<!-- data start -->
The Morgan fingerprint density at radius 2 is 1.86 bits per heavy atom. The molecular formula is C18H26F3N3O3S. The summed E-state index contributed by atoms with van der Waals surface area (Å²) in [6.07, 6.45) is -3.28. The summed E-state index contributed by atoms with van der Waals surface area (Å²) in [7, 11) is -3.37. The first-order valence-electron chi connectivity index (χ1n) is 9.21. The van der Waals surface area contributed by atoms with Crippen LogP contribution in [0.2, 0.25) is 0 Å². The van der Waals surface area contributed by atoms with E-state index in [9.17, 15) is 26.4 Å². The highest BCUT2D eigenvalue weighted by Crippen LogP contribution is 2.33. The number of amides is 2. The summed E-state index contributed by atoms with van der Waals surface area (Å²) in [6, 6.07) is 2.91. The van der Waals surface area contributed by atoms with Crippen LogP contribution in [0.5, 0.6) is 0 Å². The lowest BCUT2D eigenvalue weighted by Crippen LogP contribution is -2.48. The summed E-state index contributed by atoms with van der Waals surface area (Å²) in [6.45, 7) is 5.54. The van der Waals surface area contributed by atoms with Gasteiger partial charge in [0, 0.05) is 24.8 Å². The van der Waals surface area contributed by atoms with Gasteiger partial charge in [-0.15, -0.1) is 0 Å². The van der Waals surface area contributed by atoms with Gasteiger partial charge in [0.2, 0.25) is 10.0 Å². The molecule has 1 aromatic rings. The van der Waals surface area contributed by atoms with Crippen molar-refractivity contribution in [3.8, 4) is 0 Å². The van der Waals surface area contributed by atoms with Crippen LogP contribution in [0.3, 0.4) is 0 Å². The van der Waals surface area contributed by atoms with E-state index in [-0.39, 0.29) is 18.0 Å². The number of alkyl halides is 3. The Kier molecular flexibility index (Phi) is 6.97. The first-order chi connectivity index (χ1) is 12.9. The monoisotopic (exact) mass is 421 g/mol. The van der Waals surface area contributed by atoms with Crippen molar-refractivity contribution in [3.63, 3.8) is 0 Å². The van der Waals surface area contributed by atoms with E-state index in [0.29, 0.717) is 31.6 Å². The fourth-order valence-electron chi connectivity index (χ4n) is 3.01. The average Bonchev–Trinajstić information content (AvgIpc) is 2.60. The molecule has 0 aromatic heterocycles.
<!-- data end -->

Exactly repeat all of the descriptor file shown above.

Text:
The Morgan fingerprint density at radius 2 is 1.86 bits per heavy atom. The molecular formula is C18H26F3N3O3S. The summed E-state index contributed by atoms with van der Waals surface area (Å²) in [6.07, 6.45) is -3.28. The summed E-state index contributed by atoms with van der Waals surface area (Å²) in [7, 11) is -3.37. The first-order valence-electron chi connectivity index (χ1n) is 9.21. The van der Waals surface area contributed by atoms with Crippen LogP contribution in [0.2, 0.25) is 0 Å². The van der Waals surface area contributed by atoms with E-state index in [9.17, 15) is 26.4 Å². The highest BCUT2D eigenvalue weighted by Crippen LogP contribution is 2.33. The number of amides is 2. The summed E-state index contributed by atoms with van der Waals surface area (Å²) in [6, 6.07) is 2.91. The van der Waals surface area contributed by atoms with Crippen LogP contribution in [0.5, 0.6) is 0 Å². The lowest BCUT2D eigenvalue weighted by Crippen LogP contribution is -2.48. The summed E-state index contributed by atoms with van der Waals surface area (Å²) in [6.45, 7) is 5.54. The van der Waals surface area contributed by atoms with Gasteiger partial charge in [0, 0.05) is 24.8 Å². The van der Waals surface area contributed by atoms with Gasteiger partial charge in [-0.15, -0.1) is 0 Å². The van der Waals surface area contributed by atoms with Gasteiger partial charge in [0.2, 0.25) is 10.0 Å². The molecule has 1 aromatic rings. The van der Waals surface area contributed by atoms with Crippen molar-refractivity contribution in [3.8, 4) is 0 Å². The van der Waals surface area contributed by atoms with Crippen LogP contribution in [0.3, 0.4) is 0 Å². The van der Waals surface area contributed by atoms with E-state index in [-0.39, 0.29) is 18.0 Å². The number of alkyl halides is 3. The Kier molecular flexibility index (Phi) is 6.97. The first-order chi connectivity index (χ1) is 12.9. The monoisotopic (exact) mass is 421 g/mol. The van der Waals surface area contributed by atoms with Crippen molar-refractivity contribution in [3.63, 3.8) is 0 Å². The van der Waals surface area contributed by atoms with E-state index in [0.29, 0.717) is 31.6 Å². The fourth-order valence-electron chi connectivity index (χ4n) is 3.01. The average Bonchev–Trinajstić information content (AvgIpc) is 2.60. The molecule has 0 aromatic heterocycles.